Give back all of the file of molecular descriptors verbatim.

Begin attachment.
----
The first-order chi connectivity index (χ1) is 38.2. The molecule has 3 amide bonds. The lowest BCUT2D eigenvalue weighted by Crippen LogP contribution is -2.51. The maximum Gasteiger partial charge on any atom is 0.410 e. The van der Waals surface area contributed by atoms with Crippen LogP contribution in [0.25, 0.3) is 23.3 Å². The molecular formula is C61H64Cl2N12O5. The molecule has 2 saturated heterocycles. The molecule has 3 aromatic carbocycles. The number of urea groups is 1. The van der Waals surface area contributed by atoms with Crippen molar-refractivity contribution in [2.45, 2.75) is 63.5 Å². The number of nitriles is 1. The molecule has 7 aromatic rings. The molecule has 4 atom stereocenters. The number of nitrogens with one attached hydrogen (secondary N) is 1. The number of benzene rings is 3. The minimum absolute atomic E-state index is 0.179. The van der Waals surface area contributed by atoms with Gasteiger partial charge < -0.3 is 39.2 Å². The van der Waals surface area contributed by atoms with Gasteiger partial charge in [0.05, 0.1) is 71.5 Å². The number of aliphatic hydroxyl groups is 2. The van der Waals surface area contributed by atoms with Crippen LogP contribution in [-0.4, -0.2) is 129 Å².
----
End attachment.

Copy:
The first-order chi connectivity index (χ1) is 38.2. The molecule has 3 amide bonds. The lowest BCUT2D eigenvalue weighted by Crippen LogP contribution is -2.51. The maximum Gasteiger partial charge on any atom is 0.410 e. The van der Waals surface area contributed by atoms with Crippen LogP contribution in [0.25, 0.3) is 23.3 Å². The molecular formula is C61H64Cl2N12O5. The molecule has 2 saturated heterocycles. The molecule has 3 aromatic carbocycles. The number of urea groups is 1. The van der Waals surface area contributed by atoms with Crippen molar-refractivity contribution in [2.45, 2.75) is 63.5 Å². The number of nitriles is 1. The molecule has 7 aromatic rings. The molecule has 4 atom stereocenters. The number of nitrogens with one attached hydrogen (secondary N) is 1. The number of benzene rings is 3. The minimum absolute atomic E-state index is 0.179. The van der Waals surface area contributed by atoms with Gasteiger partial charge < -0.3 is 39.2 Å². The van der Waals surface area contributed by atoms with Gasteiger partial charge in [0.05, 0.1) is 71.5 Å². The number of aliphatic hydroxyl groups is 2. The van der Waals surface area contributed by atoms with Crippen LogP contribution in [-0.4, -0.2) is 129 Å².